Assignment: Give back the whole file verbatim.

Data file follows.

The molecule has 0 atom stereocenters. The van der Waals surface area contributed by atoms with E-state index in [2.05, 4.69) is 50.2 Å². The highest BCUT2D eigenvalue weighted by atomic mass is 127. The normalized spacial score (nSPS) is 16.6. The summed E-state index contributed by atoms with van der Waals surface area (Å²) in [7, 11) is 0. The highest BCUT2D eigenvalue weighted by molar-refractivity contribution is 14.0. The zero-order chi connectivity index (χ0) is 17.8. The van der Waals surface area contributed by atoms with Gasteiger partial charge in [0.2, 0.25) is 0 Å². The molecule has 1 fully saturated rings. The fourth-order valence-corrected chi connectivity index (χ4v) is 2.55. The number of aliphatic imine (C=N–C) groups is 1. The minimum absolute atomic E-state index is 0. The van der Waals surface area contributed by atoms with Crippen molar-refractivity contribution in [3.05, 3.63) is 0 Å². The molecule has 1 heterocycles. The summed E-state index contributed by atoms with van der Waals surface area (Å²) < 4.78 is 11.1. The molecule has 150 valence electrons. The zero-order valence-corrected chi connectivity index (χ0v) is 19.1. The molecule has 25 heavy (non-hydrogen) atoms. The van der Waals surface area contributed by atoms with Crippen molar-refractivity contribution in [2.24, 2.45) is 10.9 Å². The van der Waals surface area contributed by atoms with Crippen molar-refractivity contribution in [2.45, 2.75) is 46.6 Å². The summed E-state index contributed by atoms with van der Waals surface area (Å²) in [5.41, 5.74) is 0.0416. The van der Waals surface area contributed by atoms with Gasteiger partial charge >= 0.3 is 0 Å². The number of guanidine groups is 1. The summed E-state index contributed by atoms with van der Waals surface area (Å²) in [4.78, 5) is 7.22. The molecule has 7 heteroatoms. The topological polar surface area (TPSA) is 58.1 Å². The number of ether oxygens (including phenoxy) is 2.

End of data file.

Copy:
The molecule has 0 atom stereocenters. The van der Waals surface area contributed by atoms with E-state index in [2.05, 4.69) is 50.2 Å². The highest BCUT2D eigenvalue weighted by atomic mass is 127. The normalized spacial score (nSPS) is 16.6. The summed E-state index contributed by atoms with van der Waals surface area (Å²) in [7, 11) is 0. The highest BCUT2D eigenvalue weighted by molar-refractivity contribution is 14.0. The zero-order chi connectivity index (χ0) is 17.8. The van der Waals surface area contributed by atoms with Gasteiger partial charge in [0.2, 0.25) is 0 Å². The molecule has 1 fully saturated rings. The fourth-order valence-corrected chi connectivity index (χ4v) is 2.55. The number of aliphatic imine (C=N–C) groups is 1. The minimum absolute atomic E-state index is 0. The van der Waals surface area contributed by atoms with Crippen molar-refractivity contribution in [3.05, 3.63) is 0 Å². The molecule has 1 heterocycles. The summed E-state index contributed by atoms with van der Waals surface area (Å²) < 4.78 is 11.1. The molecule has 150 valence electrons. The zero-order valence-corrected chi connectivity index (χ0v) is 19.1. The molecule has 25 heavy (non-hydrogen) atoms. The van der Waals surface area contributed by atoms with Crippen molar-refractivity contribution in [2.24, 2.45) is 10.9 Å². The van der Waals surface area contributed by atoms with Crippen molar-refractivity contribution in [2.45, 2.75) is 46.6 Å². The summed E-state index contributed by atoms with van der Waals surface area (Å²) in [5.41, 5.74) is 0.0416. The van der Waals surface area contributed by atoms with Gasteiger partial charge >= 0.3 is 0 Å². The number of guanidine groups is 1. The summed E-state index contributed by atoms with van der Waals surface area (Å²) in [4.78, 5) is 7.22. The molecule has 7 heteroatoms. The topological polar surface area (TPSA) is 58.1 Å². The number of ether oxygens (including phenoxy) is 2.